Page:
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MTD pushes practitioners towards the exit

16th May 2019
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Since the initial announcement about MTD there have been voices in the profession proclaiming the final straw, and that time was probably up on their life in practice.

AccountingWEB has seen regular comments along those lines, often citing great frustration with the change management required for clients, additional workload, cost, perceived self interest by the software suppliers, and of course various inadequacies of HMRC.

But what is the picture actually like? Has there been a flood, a steady flow, or just a trickle finally calling it a day?

MTD has had an impact

Jeremy Clarke from ICAS, who helps members at times of buying or selling their business, is clear that MTD very much played a role. “Once things became clearer a year ago there was a significant change, and we saw a three times increase in the number of firms interested or ready to sell – most of which were sole practitioners.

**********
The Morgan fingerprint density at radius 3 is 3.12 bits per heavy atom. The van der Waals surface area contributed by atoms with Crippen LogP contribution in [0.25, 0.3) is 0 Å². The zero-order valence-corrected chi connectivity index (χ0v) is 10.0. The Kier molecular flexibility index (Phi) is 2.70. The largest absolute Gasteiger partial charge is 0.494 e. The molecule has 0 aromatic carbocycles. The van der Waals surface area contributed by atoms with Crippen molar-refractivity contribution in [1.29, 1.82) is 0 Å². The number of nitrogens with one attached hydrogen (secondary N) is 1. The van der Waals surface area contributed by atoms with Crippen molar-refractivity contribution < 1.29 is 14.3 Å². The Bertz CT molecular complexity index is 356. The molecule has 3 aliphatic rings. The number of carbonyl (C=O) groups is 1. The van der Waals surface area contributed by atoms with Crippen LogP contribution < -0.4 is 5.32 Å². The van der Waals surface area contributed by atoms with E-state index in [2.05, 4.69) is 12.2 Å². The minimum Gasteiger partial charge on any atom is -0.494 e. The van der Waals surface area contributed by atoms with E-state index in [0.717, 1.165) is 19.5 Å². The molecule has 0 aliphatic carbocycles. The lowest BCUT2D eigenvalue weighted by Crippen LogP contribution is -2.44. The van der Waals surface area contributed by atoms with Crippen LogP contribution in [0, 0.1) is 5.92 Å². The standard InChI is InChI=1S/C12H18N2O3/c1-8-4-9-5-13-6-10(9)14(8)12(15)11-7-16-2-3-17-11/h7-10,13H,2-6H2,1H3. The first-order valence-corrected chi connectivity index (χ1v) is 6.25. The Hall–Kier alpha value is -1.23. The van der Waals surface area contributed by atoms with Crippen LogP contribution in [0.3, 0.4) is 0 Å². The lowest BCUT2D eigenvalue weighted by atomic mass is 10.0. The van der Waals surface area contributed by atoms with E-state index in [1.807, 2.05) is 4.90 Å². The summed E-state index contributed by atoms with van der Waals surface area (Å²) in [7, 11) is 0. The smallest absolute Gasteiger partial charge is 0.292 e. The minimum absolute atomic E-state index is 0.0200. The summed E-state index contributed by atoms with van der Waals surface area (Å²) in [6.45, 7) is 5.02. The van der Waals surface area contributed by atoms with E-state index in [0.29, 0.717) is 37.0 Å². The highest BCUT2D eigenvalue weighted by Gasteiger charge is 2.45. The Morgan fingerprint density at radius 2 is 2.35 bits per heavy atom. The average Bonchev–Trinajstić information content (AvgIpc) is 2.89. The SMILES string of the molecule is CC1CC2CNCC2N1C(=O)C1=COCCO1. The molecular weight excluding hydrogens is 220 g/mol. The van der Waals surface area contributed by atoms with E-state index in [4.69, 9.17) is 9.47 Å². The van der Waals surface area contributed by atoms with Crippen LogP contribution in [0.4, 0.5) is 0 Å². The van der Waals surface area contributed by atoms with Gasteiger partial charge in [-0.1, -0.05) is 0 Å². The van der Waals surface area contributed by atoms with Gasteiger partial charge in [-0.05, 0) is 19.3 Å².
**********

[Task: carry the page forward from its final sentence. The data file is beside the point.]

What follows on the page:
Supporting time-consuming and complex implementations of new requirements has been relentless: self assessment, RTI, auto enrolment, GDPR, AML and now MTD. It hasn’t been easy.”

Nicola Draper, director of broker Drape Hinks agrees. “MTD has been the final straw for those already under pressure and who see too much emphasis on systems and not relationships. A real consequence was that in 2017 there was a buyers’ fatigue with so many practices coming on to the market which drove the prices available right down, although it has recovered somewhat.”

Delay and implementation has bought a lull